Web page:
25th September 10:45
ot can you say cover up???
Bush administration stonewalls: 9/11 panel says U.S. agencies slow its
Posted on Wednesday, July 09 @ 10:17:34 EDT
By Philip Shenon, New York Times
WASHINGTON - The federal commission investigating the Sept. 11 terror
attacks said today that its work was being hampered by the failure of
executive branch agencies, especially the Pentagon and the Justice
Department, to respond quickly to requests for do***ents and testimony.
The panel also said the failure of the Bush administration to allow
officials to be interviewed without the presence of government colleagues
could impede its investigation, with the commission's chairman suggesting
today that the situation amounted to "intimidation" of the witnesses.
In what they acknowledged was an effort to bring public pressure on the
White House to meet the panel's demands for classified information, the
commission's Republican chairman and Democratic vice chairman released a
statement, declaring that they had received only a small part of the
millions of sensitive government do***ents they have requested from the
While praising President Bush and top aides for their personal commitment to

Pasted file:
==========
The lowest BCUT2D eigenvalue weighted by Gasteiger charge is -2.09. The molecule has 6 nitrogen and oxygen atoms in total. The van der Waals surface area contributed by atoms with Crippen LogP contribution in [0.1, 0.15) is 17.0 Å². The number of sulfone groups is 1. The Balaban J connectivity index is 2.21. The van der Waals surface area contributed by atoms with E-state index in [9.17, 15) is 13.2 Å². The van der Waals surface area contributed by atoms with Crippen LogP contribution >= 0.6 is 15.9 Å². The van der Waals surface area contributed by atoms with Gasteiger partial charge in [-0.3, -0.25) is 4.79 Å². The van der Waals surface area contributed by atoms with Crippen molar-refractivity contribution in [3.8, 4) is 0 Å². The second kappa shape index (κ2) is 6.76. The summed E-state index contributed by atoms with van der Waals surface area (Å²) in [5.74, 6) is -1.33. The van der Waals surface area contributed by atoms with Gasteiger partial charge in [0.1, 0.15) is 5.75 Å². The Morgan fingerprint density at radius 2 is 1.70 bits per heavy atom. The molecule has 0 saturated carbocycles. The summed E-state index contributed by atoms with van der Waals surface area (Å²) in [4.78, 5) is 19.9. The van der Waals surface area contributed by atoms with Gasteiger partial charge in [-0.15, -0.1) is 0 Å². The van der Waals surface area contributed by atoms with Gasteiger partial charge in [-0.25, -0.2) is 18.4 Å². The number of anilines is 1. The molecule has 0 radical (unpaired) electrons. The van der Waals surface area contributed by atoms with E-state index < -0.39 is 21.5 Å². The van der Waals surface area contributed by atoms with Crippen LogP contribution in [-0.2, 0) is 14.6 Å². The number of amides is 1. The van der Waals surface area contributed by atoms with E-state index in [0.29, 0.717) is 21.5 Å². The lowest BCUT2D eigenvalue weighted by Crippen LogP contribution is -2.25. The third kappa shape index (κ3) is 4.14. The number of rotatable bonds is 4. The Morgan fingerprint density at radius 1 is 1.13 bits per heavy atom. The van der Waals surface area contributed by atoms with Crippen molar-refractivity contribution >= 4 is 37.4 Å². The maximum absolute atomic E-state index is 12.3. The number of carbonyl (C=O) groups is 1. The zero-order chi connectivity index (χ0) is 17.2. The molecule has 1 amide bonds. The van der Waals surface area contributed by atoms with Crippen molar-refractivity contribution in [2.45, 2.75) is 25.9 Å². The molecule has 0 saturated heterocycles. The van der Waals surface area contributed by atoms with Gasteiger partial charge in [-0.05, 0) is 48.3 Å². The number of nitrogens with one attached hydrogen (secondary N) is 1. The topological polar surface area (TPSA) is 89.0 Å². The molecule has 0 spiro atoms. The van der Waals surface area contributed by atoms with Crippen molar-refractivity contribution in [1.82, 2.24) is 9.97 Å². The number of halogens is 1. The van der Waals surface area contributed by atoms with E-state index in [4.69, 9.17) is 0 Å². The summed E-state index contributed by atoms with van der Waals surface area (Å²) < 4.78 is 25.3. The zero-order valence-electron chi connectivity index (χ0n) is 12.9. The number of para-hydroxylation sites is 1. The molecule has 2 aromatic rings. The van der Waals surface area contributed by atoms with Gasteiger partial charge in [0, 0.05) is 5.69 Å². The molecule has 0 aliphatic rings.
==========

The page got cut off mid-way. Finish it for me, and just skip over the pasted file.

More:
the panel's work, the commission's leaders - the chairman, Thomas H. Kean,
the former Republican governor of New Jersey, and Lee H. Hamilton, the
former Democratic member of the House from Indiana - said that federal
agencies under Mr. Bush's control were not cooperating quickly or fully.
"The administration underestimated the scale of the commission's work and
the full breadth of support required," they said. "The coming weeks will
determine whether we will be able to do our job within the time allotted.
The task in front of us is monumental."
Claire Buchan, a White House spokeswoman, said today in response to the
statement from the panel, known formally as the National Commission on
Terrorist Attacks Upon the United States: "The president is committed to
ensuring that the commission has all the information it needs. The president
has directed federal agencies to cooperate and to do so quickly."
Under the law creating the bipartisan, 10-member panel last year, the
commission, which met for the first time in January, is required to complete
its investigation by next May. "While thousands of do***ents are flowing
in - some in boxes and some digitized - most of the do***ents we need are
still to come," the statement said. "Time is slipping by."
The criticism today from Mr. Kean and Mr. Hamilton clearly took senior
administration officials by surprise and brought a fresh round of attacks on
the White House from Congressional Democrats who have said that the
administration is trying to stonewall a politically damaging inquiry.
Although the White House had initially opposed the creation of an
independent commission to investigate intelligence and law-enforcement
failures before the 2001 terrorist strikes, the administration eventually
came around to support the move, and it has repeatedly pledged full
The White House chose Mr. Kean to lead the investigation after its first
choice, Henry A. Kissinger, the former secretary of state, resigned from the